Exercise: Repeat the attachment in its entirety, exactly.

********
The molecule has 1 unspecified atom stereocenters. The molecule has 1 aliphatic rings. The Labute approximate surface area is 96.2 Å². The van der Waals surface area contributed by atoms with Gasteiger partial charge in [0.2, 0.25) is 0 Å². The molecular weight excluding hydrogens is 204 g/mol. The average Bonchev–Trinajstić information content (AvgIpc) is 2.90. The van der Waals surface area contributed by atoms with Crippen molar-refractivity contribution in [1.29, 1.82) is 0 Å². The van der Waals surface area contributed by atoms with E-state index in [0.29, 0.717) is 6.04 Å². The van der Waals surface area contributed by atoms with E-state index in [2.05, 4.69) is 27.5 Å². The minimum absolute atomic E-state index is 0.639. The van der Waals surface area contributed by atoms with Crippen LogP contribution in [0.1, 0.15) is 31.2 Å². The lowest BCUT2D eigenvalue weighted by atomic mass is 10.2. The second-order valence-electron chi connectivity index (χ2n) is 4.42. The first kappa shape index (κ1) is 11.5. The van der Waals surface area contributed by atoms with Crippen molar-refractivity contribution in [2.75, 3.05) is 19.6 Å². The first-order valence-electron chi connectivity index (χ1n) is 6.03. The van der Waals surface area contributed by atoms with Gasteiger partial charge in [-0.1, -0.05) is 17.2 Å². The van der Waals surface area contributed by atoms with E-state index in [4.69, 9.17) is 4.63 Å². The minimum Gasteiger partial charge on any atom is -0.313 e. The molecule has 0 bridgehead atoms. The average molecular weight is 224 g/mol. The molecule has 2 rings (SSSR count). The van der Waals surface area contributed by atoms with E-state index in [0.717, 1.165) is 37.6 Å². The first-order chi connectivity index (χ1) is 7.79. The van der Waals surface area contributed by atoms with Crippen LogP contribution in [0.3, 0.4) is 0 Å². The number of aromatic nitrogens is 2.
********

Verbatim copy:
The molecule has 1 unspecified atom stereocenters. The molecule has 1 aliphatic rings. The Labute approximate surface area is 96.2 Å². The van der Waals surface area contributed by atoms with Gasteiger partial charge in [0.2, 0.25) is 0 Å². The molecular weight excluding hydrogens is 204 g/mol. The average Bonchev–Trinajstić information content (AvgIpc) is 2.90. The van der Waals surface area contributed by atoms with Crippen molar-refractivity contribution in [1.29, 1.82) is 0 Å². The van der Waals surface area contributed by atoms with E-state index in [0.29, 0.717) is 6.04 Å². The van der Waals surface area contributed by atoms with E-state index in [2.05, 4.69) is 27.5 Å². The minimum absolute atomic E-state index is 0.639. The van der Waals surface area contributed by atoms with Crippen LogP contribution in [0.1, 0.15) is 31.2 Å². The lowest BCUT2D eigenvalue weighted by atomic mass is 10.2. The second-order valence-electron chi connectivity index (χ2n) is 4.42. The first kappa shape index (κ1) is 11.5. The van der Waals surface area contributed by atoms with Crippen molar-refractivity contribution in [2.75, 3.05) is 19.6 Å². The first-order valence-electron chi connectivity index (χ1n) is 6.03. The van der Waals surface area contributed by atoms with Gasteiger partial charge in [-0.1, -0.05) is 17.2 Å². The van der Waals surface area contributed by atoms with E-state index in [4.69, 9.17) is 4.63 Å². The minimum Gasteiger partial charge on any atom is -0.313 e. The molecule has 0 bridgehead atoms. The average molecular weight is 224 g/mol. The molecule has 2 rings (SSSR count). The van der Waals surface area contributed by atoms with E-state index in [0.717, 1.165) is 37.6 Å². The first-order chi connectivity index (χ1) is 7.79. The van der Waals surface area contributed by atoms with Crippen LogP contribution in [0.3, 0.4) is 0 Å². The number of aromatic nitrogens is 2.